Race to Human Stem-Cell Trials
Several scientists have used embryonic or fetal stem cells to help rodents with spinal cord injuries walk again. The researchers travel the country showing videos of rats dragging their hind legs, followed by clips of them miraculously hopping around following stem-cell injections. The question now, especially in the minds of the 250,000 people in the United States with spinal cord injuries, is: When will the research transfer into helping humans? The answer depends on who you ask. Some scientists believe it could happen as soon as the end of this year. Others say that is too soon, and data from larger animals such as dogs or monkeys is necessary before researching with humans. The controversy surrounding embryonic and fetal stem-cell research means the first human clinical trial using the cells will be under a microscope in more ways than one. If something goes awry, opponents of killing embryos for research will be poised to quash future research. Stem cells have the unique potential to self-renew and to become various cell types. Researchers believe those taken from embryos to be the most flexible kind. Adult stem cells, derived from bone marrow, blood, skin, hair follicles, nasal passages and the brain, come without the ethical quandary, but some scientists doubt they have as much potential as embryonic stem cells.

Will Your Music Hub Be a Phone?
Motorola Corp. is developing mobile phones with a novel capability: They can link a home computer, stereo and car sound system into a seamless, commercial-free music zone. The company plans to launch a service, dubbed iRadio, that allows the new phones to download songs and radio programming from an Internet- connected computer each day, then beam them to car stereos or home entertainment centres. The phones are not expected to reach the market until later this year, with the iRadio service due in December, said David E. Ulmer, a top marketing executive at Motorola. The company needs one or more mobile phone companies to sign on and none have publicly lent support. The increasing capacity of wireless networks and advancing mobile-phone technology have led carriers to experiment with an assortment of music offerings and other new services. The service will let customers load their phones with pre-recorded, commercial-free digital radio stations. The phones will connect via Bluetooth to specially equipped car stereos, enabling people to listen to the stations stored on the phones as if they were coming in over the air.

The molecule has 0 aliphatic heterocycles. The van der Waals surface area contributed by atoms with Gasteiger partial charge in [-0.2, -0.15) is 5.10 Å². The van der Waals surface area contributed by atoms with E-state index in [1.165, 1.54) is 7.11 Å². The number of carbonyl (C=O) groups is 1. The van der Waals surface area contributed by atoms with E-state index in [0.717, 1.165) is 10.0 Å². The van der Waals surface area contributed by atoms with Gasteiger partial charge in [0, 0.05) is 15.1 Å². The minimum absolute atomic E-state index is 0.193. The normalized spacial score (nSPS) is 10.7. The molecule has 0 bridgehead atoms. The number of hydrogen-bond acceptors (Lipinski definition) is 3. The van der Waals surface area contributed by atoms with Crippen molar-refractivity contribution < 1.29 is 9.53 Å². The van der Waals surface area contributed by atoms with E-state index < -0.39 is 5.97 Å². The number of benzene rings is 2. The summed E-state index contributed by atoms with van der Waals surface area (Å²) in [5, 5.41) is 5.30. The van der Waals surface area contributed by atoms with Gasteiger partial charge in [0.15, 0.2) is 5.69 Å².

Source: IANS, LA Times, Wired and Webindia123

Compiled by: Imran H. Khan